A massively constructed horse with the glamor and good looks of a movie star, Will Take Charge had taken the yearling sales by the scruff of the neck and given them a good shake when his first yearlings came to market in 2017. They have followed through acceptably with their first season of racing, and from 104 foals and 44 starters, Will Take Charge had 14 winners, one stakes winner, and five stakes-placed racers. As big as some of them are, should we expect they will improve with age and that some of those stakes-placed horses and maiden winners will progress to greater things in the future?

The stallion who challenged Will Take Charge among the sires of first-crop yearlings was the Pioneerof the Nile stallion Cairo Prince, a high-class juvenile from the first crop of his now-famous sire. Winner of the Nashua Stakes and the narrowest of seconds to Honor Code in the Remsen at 2, Cairo Prince progressed so well in the early months of his 3-year-old season that he was the subject of enormous offers that ended with a majority interest in the gray being sold to Darley. The horse then fell victim to injury, never raced again, and went to stud at Airdrie.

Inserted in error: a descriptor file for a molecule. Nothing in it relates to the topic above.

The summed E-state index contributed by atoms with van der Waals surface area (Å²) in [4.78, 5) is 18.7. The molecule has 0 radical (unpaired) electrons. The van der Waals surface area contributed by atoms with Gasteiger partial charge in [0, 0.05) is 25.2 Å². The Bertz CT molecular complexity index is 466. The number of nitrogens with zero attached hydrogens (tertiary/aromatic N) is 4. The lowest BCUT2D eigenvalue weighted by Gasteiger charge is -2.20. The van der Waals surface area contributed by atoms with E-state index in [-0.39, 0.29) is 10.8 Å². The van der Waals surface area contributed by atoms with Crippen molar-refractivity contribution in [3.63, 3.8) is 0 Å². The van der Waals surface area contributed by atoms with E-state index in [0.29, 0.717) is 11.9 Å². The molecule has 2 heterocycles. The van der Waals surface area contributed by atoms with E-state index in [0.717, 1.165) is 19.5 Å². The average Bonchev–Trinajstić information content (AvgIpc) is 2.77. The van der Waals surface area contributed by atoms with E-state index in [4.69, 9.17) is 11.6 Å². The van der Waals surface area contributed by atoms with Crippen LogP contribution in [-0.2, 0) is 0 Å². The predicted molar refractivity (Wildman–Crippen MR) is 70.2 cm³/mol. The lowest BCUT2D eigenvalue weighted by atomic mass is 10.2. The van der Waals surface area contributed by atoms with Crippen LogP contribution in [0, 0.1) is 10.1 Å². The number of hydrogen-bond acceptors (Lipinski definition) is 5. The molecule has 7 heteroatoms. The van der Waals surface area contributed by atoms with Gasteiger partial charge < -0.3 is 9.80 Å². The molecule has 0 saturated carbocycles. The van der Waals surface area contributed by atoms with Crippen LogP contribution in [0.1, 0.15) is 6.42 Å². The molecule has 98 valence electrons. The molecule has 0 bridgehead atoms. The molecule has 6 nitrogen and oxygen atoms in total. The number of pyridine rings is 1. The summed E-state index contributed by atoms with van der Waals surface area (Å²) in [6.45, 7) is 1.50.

The quiet end to his racing career proved the opposite to the opening of his stallion career, with first-crop yearlings selling for an average of nearly 14 times the horse's stud fee, and with a median price of nearly 10 times the stud fee. Nearly every one made a profit, and that prompted a rise of Cairo Prince's stud fee to $25,000.

In the early days of the freshman sire race, Cairo Prince was nowhere. Couldn't find him with a map. Then, he started picking up a winner or two. There were a rash of maiden special winners in the last three months of the year that propelled him to 19 winners from 61 runners out of 120 foals. From those, the pick was Cairo Cat, winner of the Grade 3 Iroquois Stakes at Churchill Downs on Sept. 15, and Giza Goddess, winner of the Blue Norther Stakes at Santa Anita on Dec. 30, plus Pakhet, who was second in the G2 Jessamine Stakes at Keeneland on Oct. 10. All these black-type races were at a mile or mile and a sixteenth.

More clearly than a trail of bunny tracks through the snow, the stock by Cairo Prince are improving with age and distance and maturity. And better things will be coming their way.